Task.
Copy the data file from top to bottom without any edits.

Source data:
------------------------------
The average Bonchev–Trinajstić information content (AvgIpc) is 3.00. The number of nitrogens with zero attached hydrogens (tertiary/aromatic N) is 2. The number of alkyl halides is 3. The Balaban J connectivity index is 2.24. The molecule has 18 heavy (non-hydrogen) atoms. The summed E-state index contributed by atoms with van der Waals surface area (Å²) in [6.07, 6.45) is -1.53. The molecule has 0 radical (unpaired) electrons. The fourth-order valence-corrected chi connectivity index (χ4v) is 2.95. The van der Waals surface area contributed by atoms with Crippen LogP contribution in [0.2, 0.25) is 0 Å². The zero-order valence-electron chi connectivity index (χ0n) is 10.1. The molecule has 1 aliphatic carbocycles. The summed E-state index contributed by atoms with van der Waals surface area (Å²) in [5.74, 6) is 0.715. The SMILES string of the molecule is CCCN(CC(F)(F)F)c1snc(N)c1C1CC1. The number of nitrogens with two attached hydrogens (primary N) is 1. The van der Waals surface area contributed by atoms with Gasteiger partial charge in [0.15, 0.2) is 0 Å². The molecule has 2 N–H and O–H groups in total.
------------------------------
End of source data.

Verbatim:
The average Bonchev–Trinajstić information content (AvgIpc) is 3.00. The number of nitrogens with zero attached hydrogens (tertiary/aromatic N) is 2. The number of alkyl halides is 3. The Balaban J connectivity index is 2.24. The molecule has 18 heavy (non-hydrogen) atoms. The summed E-state index contributed by atoms with van der Waals surface area (Å²) in [6.07, 6.45) is -1.53. The molecule has 0 radical (unpaired) electrons. The fourth-order valence-corrected chi connectivity index (χ4v) is 2.95. The van der Waals surface area contributed by atoms with Crippen LogP contribution in [0.2, 0.25) is 0 Å². The zero-order valence-electron chi connectivity index (χ0n) is 10.1. The molecule has 1 aliphatic carbocycles. The summed E-state index contributed by atoms with van der Waals surface area (Å²) in [5.74, 6) is 0.715. The SMILES string of the molecule is CCCN(CC(F)(F)F)c1snc(N)c1C1CC1. The number of nitrogens with two attached hydrogens (primary N) is 1. The van der Waals surface area contributed by atoms with Gasteiger partial charge in [0.15, 0.2) is 0 Å². The molecule has 2 N–H and O–H groups in total.